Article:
On Friday May 4, Marianne Bertrand, the Chris P. Dialynas Distinguished Service Professor of Economics at Chicago Booth, presented her review of recent research on why women continue to earn less than men. Bertrand’s lecture unpacked the reality that, despite substantial gains for women in many countries over the last century in education, labor force participation, and labor market earnings, women are under-represented in the upper part of the earnings distribution. Additionally, when they are represented, data shows that they earn less than men. This presentation was part of the Becker Friedman Institute’s lecture series, 2017-18 Friedman Forum, which was created for undergraduates, offering them an opportunity for informal discussion with prominent economists.
The room in Saieh Hall was quickly standing room only, filled with undergraduate, MBA, and PhD students alike. Bertrand later commented, “I’ve given versions of this talk several times, subsets of it, and it’s always a very heavily female audience so I actually appreciated that this one was much more gender-balanced in terms of who was in the audience. I think it’s very valuable”. Bertrand’s introduction included trended analyses across several papers revealing the consistency of under-representation of women and gender pay gaps throughout high status occupations in business, health, technology, science, and other industries.
The crux of the lecture focused in on why women are struggling to break the glass ceiling. In fact, why is the economy operating inside its efficiency frontier in terms of its pool of leaders? First, Bertrand explored the research on gender differences in psychological attributes. Both within lab environments and among MBA graduates in the corporate world, data indicates that women have higher rates of risk aversion and less willingness to compete. Across more than seven studies from 2006 to 2015, these effects of gender differences in psychological traits account for anywhere between 5-15% of the gender pay gap. Bertrand stressed that the research isn’t clear on how much of that difference is attributable to upbring and society (nurture) versus genetics (nature), but her subsequent slides pointed towards a strong societal impact. Additionally, the magnitudes suggest that these trait differences are not a first order factor -- not the key explanation for what is going in the labor market.
Next, Bertrand reviewed data exploring women’s demand for flexibility and work-life balance, given that higher-paying jobs tend to have long, inflexible hours and that, due to societal constructs, women remain the dominant providers of childcare. A paper published by Bertrand, Goldin and Katz in 2010 surveyed multiple cohorts of Booth MBAs for thirteen years after graduation, and found that parenthood impacted two components of labor force participation and labor supply which accounted for significant portions of the gender gap. Thirteen years after graduating from a top MBA program, women demonstrated over a 56% gap in salary compared to their male classmates -- on average, men earned $450K in total compensation while women earned less than $150K. The authors then parsed out several factors potentially causing this gap. Certain factors, such as pre-MBA characteristics and MBA performance, did not have large impacts. However, controlling for labor market experience, which reveals time taken away from work after graduation, reduced the gap to 31%. Controlling for weekly hours worked reduced the gap to 10%. The study revealed that taking time away from work and working on average 7 hours per week less than men greatly impacted women’s earnings. Regarding that remaining 10% gap, Bertrand noted, “it’s still there, it’s still big, and you can call this whatever you want -- you can call this discrimination...the main point I want to stress is that you can explain a lot simply by looking at labor supply”. Furthermore, Bertrand presented research that revealed a so-called “child penalty,” in which childbirth and childcare mapped directly to explaining the large gender gaps in both the U.S. and Scandinavia. Time constraints allowed for a quick nod to the roles corporate and public policy play. To conclude, Bertrand noted that she did not cover discrimination not because it’s irrelevant but because there seem to be many factors in the labor market which indicate that discrimination is not the sole reason for the gap. Additionally, firms can adjust, and technology can evolve, to lessen the gap especially as it relates to flexibility as the economy progresses towards the future. The review of Bertrand’s work can be found in her paper, The Glass Ceiling (2017 Coase Lecture, London School of Economics).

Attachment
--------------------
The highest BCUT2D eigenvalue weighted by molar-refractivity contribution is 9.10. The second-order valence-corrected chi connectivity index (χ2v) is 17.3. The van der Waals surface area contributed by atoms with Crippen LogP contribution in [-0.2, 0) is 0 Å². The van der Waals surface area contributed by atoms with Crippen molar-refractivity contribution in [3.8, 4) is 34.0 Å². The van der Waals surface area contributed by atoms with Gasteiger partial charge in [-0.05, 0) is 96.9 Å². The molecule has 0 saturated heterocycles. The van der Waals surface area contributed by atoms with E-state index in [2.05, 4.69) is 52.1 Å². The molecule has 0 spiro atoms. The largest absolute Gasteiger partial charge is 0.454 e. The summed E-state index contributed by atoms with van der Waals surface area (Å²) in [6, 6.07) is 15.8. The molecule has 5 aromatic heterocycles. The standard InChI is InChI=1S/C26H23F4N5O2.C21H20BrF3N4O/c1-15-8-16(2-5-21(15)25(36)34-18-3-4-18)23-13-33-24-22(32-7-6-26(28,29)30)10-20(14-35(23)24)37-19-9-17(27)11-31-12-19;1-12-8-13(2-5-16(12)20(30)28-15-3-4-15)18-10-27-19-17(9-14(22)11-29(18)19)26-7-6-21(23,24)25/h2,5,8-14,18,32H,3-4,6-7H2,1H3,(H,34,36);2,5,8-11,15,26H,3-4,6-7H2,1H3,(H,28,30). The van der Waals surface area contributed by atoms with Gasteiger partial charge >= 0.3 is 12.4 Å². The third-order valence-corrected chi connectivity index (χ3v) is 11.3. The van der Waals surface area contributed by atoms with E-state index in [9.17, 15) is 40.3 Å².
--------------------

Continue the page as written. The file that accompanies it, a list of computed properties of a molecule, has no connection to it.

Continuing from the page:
Attending the lecture has afforded several students the opportunity to discuss Bertrand’s findings throughout Harper Center’s hallways. First year student Leigh Terhaar said, “It's easy to find opinion pieces and anecdotal evidence of pay differences between men and women, but these usually fall short of getting to the heart of what's going on. I wanted to hear about the research so that I could look at it from a more objective point of view and understand how work-family life balance plays a part...It made me think about my own goals both personally and professionally and what the short and long term trade offs are. Everyone talks about trade offs, but seeing the salary differences over the course of a career put the issues into a new perspective”.